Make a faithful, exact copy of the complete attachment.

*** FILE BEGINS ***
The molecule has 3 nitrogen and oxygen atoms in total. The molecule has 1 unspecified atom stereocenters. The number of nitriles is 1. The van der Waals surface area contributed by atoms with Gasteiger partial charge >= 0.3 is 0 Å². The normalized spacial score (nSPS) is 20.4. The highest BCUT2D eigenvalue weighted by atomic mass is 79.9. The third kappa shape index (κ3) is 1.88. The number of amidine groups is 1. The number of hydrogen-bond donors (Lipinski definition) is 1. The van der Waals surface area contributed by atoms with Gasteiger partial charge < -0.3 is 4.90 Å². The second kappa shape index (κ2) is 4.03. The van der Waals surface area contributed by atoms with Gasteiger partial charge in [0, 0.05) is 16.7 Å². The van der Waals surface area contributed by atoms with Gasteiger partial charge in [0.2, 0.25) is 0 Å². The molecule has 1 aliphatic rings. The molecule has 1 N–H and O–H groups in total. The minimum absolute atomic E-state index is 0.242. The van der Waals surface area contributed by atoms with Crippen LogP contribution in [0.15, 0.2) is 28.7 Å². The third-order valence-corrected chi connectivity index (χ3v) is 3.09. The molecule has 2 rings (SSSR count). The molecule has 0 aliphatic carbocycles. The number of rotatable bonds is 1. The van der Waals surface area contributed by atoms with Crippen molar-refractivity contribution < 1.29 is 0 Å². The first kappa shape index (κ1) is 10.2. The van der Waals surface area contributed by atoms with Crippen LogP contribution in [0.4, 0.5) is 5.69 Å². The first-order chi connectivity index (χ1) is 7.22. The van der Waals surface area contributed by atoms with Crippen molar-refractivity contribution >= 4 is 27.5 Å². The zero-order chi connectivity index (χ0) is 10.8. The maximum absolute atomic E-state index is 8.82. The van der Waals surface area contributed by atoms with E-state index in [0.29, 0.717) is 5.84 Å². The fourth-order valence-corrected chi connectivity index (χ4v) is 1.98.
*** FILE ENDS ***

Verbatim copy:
The molecule has 3 nitrogen and oxygen atoms in total. The molecule has 1 unspecified atom stereocenters. The number of nitriles is 1. The van der Waals surface area contributed by atoms with Gasteiger partial charge >= 0.3 is 0 Å². The normalized spacial score (nSPS) is 20.4. The highest BCUT2D eigenvalue weighted by atomic mass is 79.9. The third kappa shape index (κ3) is 1.88. The number of amidine groups is 1. The number of hydrogen-bond donors (Lipinski definition) is 1. The van der Waals surface area contributed by atoms with Gasteiger partial charge < -0.3 is 4.90 Å². The second kappa shape index (κ2) is 4.03. The van der Waals surface area contributed by atoms with Gasteiger partial charge in [0, 0.05) is 16.7 Å². The van der Waals surface area contributed by atoms with Gasteiger partial charge in [0.2, 0.25) is 0 Å². The molecule has 1 aliphatic rings. The molecule has 1 N–H and O–H groups in total. The minimum absolute atomic E-state index is 0.242. The van der Waals surface area contributed by atoms with Crippen LogP contribution in [0.15, 0.2) is 28.7 Å². The third-order valence-corrected chi connectivity index (χ3v) is 3.09. The molecule has 2 rings (SSSR count). The molecule has 0 aliphatic carbocycles. The number of rotatable bonds is 1. The van der Waals surface area contributed by atoms with Crippen molar-refractivity contribution < 1.29 is 0 Å². The first kappa shape index (κ1) is 10.2. The van der Waals surface area contributed by atoms with Crippen LogP contribution in [0.4, 0.5) is 5.69 Å². The first-order chi connectivity index (χ1) is 7.22. The van der Waals surface area contributed by atoms with Crippen molar-refractivity contribution >= 4 is 27.5 Å². The zero-order chi connectivity index (χ0) is 10.8. The maximum absolute atomic E-state index is 8.82. The van der Waals surface area contributed by atoms with E-state index in [0.29, 0.717) is 5.84 Å². The fourth-order valence-corrected chi connectivity index (χ4v) is 1.98.